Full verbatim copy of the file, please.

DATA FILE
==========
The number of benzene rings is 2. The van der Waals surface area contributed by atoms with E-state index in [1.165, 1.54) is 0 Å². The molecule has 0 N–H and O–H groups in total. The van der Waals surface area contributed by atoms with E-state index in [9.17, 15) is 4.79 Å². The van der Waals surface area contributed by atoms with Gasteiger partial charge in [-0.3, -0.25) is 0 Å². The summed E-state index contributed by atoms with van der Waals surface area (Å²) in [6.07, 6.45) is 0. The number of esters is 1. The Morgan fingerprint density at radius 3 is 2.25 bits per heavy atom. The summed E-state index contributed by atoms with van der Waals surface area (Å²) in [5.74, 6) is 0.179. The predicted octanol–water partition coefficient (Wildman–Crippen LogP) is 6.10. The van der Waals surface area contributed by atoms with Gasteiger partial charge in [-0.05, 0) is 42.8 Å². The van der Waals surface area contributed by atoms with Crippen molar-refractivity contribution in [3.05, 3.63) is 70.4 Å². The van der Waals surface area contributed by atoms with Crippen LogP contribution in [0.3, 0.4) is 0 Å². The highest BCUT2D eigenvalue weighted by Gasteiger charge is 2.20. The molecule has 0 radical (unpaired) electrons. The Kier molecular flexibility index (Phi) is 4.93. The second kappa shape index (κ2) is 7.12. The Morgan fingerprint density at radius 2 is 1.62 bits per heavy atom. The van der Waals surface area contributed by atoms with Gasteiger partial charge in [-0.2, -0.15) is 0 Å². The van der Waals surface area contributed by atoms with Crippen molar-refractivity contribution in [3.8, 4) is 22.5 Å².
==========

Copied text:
The number of benzene rings is 2. The van der Waals surface area contributed by atoms with E-state index in [1.165, 1.54) is 0 Å². The molecule has 0 N–H and O–H groups in total. The van der Waals surface area contributed by atoms with E-state index in [9.17, 15) is 4.79 Å². The van der Waals surface area contributed by atoms with Gasteiger partial charge in [-0.3, -0.25) is 0 Å². The summed E-state index contributed by atoms with van der Waals surface area (Å²) in [6.07, 6.45) is 0. The number of esters is 1. The Morgan fingerprint density at radius 3 is 2.25 bits per heavy atom. The summed E-state index contributed by atoms with van der Waals surface area (Å²) in [5.74, 6) is 0.179. The predicted octanol–water partition coefficient (Wildman–Crippen LogP) is 6.10. The van der Waals surface area contributed by atoms with Gasteiger partial charge in [-0.05, 0) is 42.8 Å². The van der Waals surface area contributed by atoms with Crippen molar-refractivity contribution in [3.05, 3.63) is 70.4 Å². The van der Waals surface area contributed by atoms with Crippen LogP contribution in [0.3, 0.4) is 0 Å². The highest BCUT2D eigenvalue weighted by Gasteiger charge is 2.20. The molecule has 0 radical (unpaired) electrons. The Kier molecular flexibility index (Phi) is 4.93. The second kappa shape index (κ2) is 7.12. The Morgan fingerprint density at radius 2 is 1.62 bits per heavy atom. The van der Waals surface area contributed by atoms with Gasteiger partial charge in [-0.2, -0.15) is 0 Å². The van der Waals surface area contributed by atoms with Crippen molar-refractivity contribution in [3.8, 4) is 22.5 Å².